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Jim McElhatton

Jim McElhatton no longer works for The Washington Times.

Articles by Jim McElhatton

The seal affixed to the front of the Department of Veterans Affairs building in Washington is seen here on June 21, 2013. The number of military suicides is nearly double that of a decade ago when the U.S. was just a year into the Afghan war and hadn't yet invaded Iraq. While the pace is down slightly this year, it remains worryingly high. The U.S. military and the Department of Veterans Affairs (VA) acknowledge the grave difficulties facing active-duty and former members of the armed services who have been caught up in the more-than decade-long American involvement in wars in Iraq and Afghanistan. (Associated Press)

HOSPITAL HORROR: VA patients treated with bogus medical equipment, supplies

Unauthorized and potentially counterfeit, dangerous surgical devices and medical supplies have flowed unchecked into the Department of Veterans Affairs supply chain and into VA operating rooms, according to internal agency correspondence from a major supplier who blamed new procurement rules. Published November 6, 2014

The FBI headquarters in Washington is seen here on Feb. 3, 2012. (Associated Press)

Federal drug cases falter amid FBI misconduct probe

A federal judge on Thursday tossed all charges against nearly a dozen defendants in a major D.C. heroin trafficking case amid a criminal misconduct probe into an unnamed FBI agent who worked on the case. Published November 6, 2014

The Washington Times first disclosed the criminal charges against Carl Sheerer in August, which came months after IRS Commissioner John Koskinen issued a memo to agency employees describing the data breach. (AP Photo/J. Scott Applewhite)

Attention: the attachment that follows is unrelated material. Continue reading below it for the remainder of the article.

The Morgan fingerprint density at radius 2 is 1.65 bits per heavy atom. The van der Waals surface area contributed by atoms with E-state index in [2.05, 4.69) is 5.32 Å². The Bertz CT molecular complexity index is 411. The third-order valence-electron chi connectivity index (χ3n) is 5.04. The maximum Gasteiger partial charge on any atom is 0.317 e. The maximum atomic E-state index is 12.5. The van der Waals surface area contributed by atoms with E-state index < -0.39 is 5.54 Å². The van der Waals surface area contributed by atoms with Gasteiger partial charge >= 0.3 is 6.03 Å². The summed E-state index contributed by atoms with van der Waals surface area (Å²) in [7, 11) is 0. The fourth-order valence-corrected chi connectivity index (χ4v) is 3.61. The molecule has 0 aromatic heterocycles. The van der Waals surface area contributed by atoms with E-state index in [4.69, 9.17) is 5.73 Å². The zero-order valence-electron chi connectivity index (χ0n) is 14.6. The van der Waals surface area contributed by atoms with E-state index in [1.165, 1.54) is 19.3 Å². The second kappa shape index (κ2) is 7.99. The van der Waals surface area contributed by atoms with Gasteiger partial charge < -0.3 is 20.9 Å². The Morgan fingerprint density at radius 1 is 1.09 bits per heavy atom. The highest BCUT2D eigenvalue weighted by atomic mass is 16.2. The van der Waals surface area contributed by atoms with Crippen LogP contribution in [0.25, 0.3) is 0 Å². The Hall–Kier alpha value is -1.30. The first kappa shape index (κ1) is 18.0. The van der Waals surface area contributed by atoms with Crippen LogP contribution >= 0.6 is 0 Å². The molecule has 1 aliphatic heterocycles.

IRS employee not guilty of inadvertent disclosures

The IRS employee who mistakenly disclosed personal information on more than 20,000 employees and contractors was found not guilty of criminal charges last week in a case that showed how easily confidential government information can turn up on the Internet. Published November 2, 2014

Army Corps of Engineers logo (Facebook)

Defense firm facing charges in procurement scam

A Virginia-based company with defense and intelligence agency contracts is facing criminal charges that it pa id a corrupt Army procurement official who was recently sent to prison for taking kickbacks. Published October 30, 2014

Rep. Jim Moran received $1,500 through a FedBid PAC, but his office said political donations played no role in his request to reinstate a Veterans Affairs policy. (Associated Press)

Democratic congressman pressured VA to help politically connected contractor

Rep. James P. Moran pressured the Department of Veterans Affairs to overrule one of its own senior procurement executives in 2012 and reinstate a policy that benefited a well-connected contractor, according to government records that show a VA official thought the congressman was stepping out of bounds. Published October 29, 2014

(Associated Press) ** FILE **

Army contractor sentenced to 4 years in prison for bid-rigging scheme

A key official in what prosecutors have called the biggest bid-rigging scheme in U.S. contracting history received a four-year prison sentence Friday, as newly filed sentencing papers provided fresh details about why the scam went undetected for years. Published October 26, 2014

Rep. Darrell Issa, questioned whether IRS employee Takisha McGee lost track of investigative records containing sensitive taxpayer information. - Associated Press

IRS lawyer facing license loss delisted

The Internal Revenue Service has replaced a top lawyer in its Office of Professional Responsibility who faces losing her law license over her work on a years-old personal-injury case. Published October 22, 2014

Researchers at the University of Virginia and other labs say important discoveries that have been made against the deadly Ebola virus could and should be part of the fight against an outbreak in the U.S., but they have to compete for sources of funding. (CDC via Associated Press)

Ebola researchers frustrated by lack of support until outbreak hits

Judith White, who runs a research lab at the University of Virginia School of Medicine, submitted a proposal to the National Institutes of Health to test potential countermeasures against Ebola in March — just as Liberia was confirming its first two cases of the deadly virus. Published October 21, 2014

(AP Photo/Eric Gay)

GAO questions fitness of USIS